Monday, October 31, 2016

Journal 6: Taylor Bahan

Part One: The character that has interested me throughout the book so far has been Miss Sasaki. In the beginning, I developed a sort of respect for her because of how hard-working she was and how she assumed the role of care taker for her family when her mother was busy looking after her sick, infant brother. That outlook has changed slightly after the way she behaved when she was rescued. After escaping from the rubble, she was put in a makeshift lean to for cover since she was unable to get anywhere by herself due to her badly broken leg. Shortly after being taken there, Miss Sasaki is joined by two other injured people with injuries that in some ways out-weighed her own. Miss Sasaki came off as rude to me when put in this situation with other injured strangers. "Abandoned and helpless, under the crude lean-to in the courtyard of the tin factory, beside the woman who had lost a breast and the man whose face was scarcely a face any more, she suffered awfully that night from pain in her broken leg. She did not sleep at all; neither did she converse with her sleepless companions". This quote made her seem less than grateful that she had been saved and this caused me to think less of her as a character.
Part Two: Survivor's Guilt is defined as a mental condition that occurs when a person perceives themselves having done wrong by surviving a traumatic event when others have died. An article I found over the subject compared the psychological effects of the Hiroshima bombing to the effects of those who suffered during the Holocaust. The research addressed survivor's guild and also added psychic numbing which brought to mind how Father Kleinsorge commented on how the bombing of Hiroshima had changed him in a similar way. He thought to himself "how someone else's cut finger used to make him turn faint. Yet there in the park he was so benumbed" that he didn't even think twice about the gore surrounding him. The article pointed out that those that survived the Holocaust secluded themselves away from their family because they wouldn't discuss their experiences with them. I wonder if the same happened with those who survived the bombing. I am including an image that, to me, interpets one's feelings of survivor's guilt but is from the other side of the war: the American's.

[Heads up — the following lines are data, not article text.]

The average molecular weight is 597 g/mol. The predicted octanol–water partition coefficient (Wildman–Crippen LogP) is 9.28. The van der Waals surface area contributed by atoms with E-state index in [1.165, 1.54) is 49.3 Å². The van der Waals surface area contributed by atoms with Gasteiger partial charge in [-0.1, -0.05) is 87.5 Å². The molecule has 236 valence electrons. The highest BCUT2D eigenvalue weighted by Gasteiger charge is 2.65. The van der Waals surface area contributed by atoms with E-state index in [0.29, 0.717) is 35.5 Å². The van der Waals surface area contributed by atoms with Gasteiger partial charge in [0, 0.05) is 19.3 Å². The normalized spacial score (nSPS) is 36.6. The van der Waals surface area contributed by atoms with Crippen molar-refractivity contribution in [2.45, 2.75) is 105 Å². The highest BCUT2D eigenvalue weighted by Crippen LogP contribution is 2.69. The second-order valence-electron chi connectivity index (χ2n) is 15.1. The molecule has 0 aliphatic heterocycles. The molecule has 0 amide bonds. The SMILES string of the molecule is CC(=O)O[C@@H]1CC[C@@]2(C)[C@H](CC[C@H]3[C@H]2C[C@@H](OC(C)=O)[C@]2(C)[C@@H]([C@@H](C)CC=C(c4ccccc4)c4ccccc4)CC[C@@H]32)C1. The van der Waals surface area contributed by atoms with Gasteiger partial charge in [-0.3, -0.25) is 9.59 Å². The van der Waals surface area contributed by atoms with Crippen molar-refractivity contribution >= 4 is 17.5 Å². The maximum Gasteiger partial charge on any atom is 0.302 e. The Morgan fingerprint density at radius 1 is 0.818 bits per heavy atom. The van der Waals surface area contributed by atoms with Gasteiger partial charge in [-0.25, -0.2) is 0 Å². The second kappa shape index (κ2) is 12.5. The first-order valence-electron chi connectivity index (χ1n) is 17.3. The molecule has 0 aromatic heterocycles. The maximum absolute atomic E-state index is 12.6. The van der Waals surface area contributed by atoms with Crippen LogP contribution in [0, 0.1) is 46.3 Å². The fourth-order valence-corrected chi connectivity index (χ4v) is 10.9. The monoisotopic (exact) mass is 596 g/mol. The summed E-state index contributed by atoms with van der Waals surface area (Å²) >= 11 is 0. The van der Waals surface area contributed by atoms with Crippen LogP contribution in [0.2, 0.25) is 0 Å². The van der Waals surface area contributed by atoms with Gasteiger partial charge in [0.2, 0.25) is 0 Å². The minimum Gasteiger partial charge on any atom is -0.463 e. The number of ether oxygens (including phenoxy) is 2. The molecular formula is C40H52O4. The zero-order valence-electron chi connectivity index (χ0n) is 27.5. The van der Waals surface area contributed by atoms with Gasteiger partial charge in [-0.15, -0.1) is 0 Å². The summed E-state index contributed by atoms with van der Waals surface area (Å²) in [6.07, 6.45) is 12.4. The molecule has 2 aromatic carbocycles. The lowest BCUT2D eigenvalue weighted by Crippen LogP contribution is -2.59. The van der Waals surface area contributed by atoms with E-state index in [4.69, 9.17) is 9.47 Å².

1. I thought it was interesting Miss Sasaki's response to the situation when she was with two other injured civilians. Especially right after an attack like that, she should be thankful that she was okay. It made me think less of her character also.

  2. Miss Sasaki has been an interesting character since the beginning of the book. She definitely seems like a dynamic character after she was injured and the bomb hit but who wouldn't be after an event as traumatic as wiping a whole city off the face of the earth. I think almost every survivor would have guilt when their neighbors, family, and friends have died. It is a huge burden to bear when you are one of the few survivors of a major crisis.


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